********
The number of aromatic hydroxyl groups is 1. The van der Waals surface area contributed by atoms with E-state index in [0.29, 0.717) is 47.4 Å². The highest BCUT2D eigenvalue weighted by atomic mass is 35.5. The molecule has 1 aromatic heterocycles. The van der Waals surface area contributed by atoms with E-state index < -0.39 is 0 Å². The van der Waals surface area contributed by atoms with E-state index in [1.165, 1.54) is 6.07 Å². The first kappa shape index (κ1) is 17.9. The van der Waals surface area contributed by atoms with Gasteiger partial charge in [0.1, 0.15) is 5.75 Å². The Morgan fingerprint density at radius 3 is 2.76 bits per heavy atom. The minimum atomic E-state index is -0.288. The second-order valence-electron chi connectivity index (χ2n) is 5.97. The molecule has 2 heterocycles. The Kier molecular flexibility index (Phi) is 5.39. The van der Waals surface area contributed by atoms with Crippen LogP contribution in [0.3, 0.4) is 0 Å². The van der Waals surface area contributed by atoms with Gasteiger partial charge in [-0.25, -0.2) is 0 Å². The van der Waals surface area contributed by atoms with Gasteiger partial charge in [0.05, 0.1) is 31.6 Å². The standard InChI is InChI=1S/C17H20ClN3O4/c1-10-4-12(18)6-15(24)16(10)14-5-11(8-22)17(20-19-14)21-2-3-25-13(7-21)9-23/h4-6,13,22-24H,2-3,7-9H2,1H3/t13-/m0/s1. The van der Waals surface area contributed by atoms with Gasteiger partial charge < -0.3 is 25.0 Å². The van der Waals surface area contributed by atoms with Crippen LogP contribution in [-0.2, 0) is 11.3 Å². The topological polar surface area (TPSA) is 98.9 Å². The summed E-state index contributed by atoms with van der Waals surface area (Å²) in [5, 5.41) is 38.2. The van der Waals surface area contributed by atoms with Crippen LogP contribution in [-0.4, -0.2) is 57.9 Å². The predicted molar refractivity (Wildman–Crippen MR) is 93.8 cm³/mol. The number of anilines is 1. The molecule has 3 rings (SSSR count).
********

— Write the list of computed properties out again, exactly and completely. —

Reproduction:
The number of aromatic hydroxyl groups is 1. The van der Waals surface area contributed by atoms with E-state index in [0.29, 0.717) is 47.4 Å². The highest BCUT2D eigenvalue weighted by atomic mass is 35.5. The molecule has 1 aromatic heterocycles. The van der Waals surface area contributed by atoms with E-state index < -0.39 is 0 Å². The van der Waals surface area contributed by atoms with E-state index in [1.165, 1.54) is 6.07 Å². The first kappa shape index (κ1) is 17.9. The van der Waals surface area contributed by atoms with Gasteiger partial charge in [0.1, 0.15) is 5.75 Å². The Morgan fingerprint density at radius 3 is 2.76 bits per heavy atom. The minimum atomic E-state index is -0.288. The second-order valence-electron chi connectivity index (χ2n) is 5.97. The molecule has 2 heterocycles. The Kier molecular flexibility index (Phi) is 5.39. The van der Waals surface area contributed by atoms with Crippen LogP contribution in [0.3, 0.4) is 0 Å². The van der Waals surface area contributed by atoms with Gasteiger partial charge in [-0.25, -0.2) is 0 Å². The van der Waals surface area contributed by atoms with Gasteiger partial charge in [0.05, 0.1) is 31.6 Å². The standard InChI is InChI=1S/C17H20ClN3O4/c1-10-4-12(18)6-15(24)16(10)14-5-11(8-22)17(20-19-14)21-2-3-25-13(7-21)9-23/h4-6,13,22-24H,2-3,7-9H2,1H3/t13-/m0/s1. The van der Waals surface area contributed by atoms with Gasteiger partial charge < -0.3 is 25.0 Å². The van der Waals surface area contributed by atoms with Crippen LogP contribution in [-0.2, 0) is 11.3 Å². The topological polar surface area (TPSA) is 98.9 Å². The summed E-state index contributed by atoms with van der Waals surface area (Å²) in [5, 5.41) is 38.2. The van der Waals surface area contributed by atoms with Crippen LogP contribution in [-0.4, -0.2) is 57.9 Å². The predicted molar refractivity (Wildman–Crippen MR) is 93.8 cm³/mol. The number of anilines is 1. The molecule has 3 rings (SSSR count).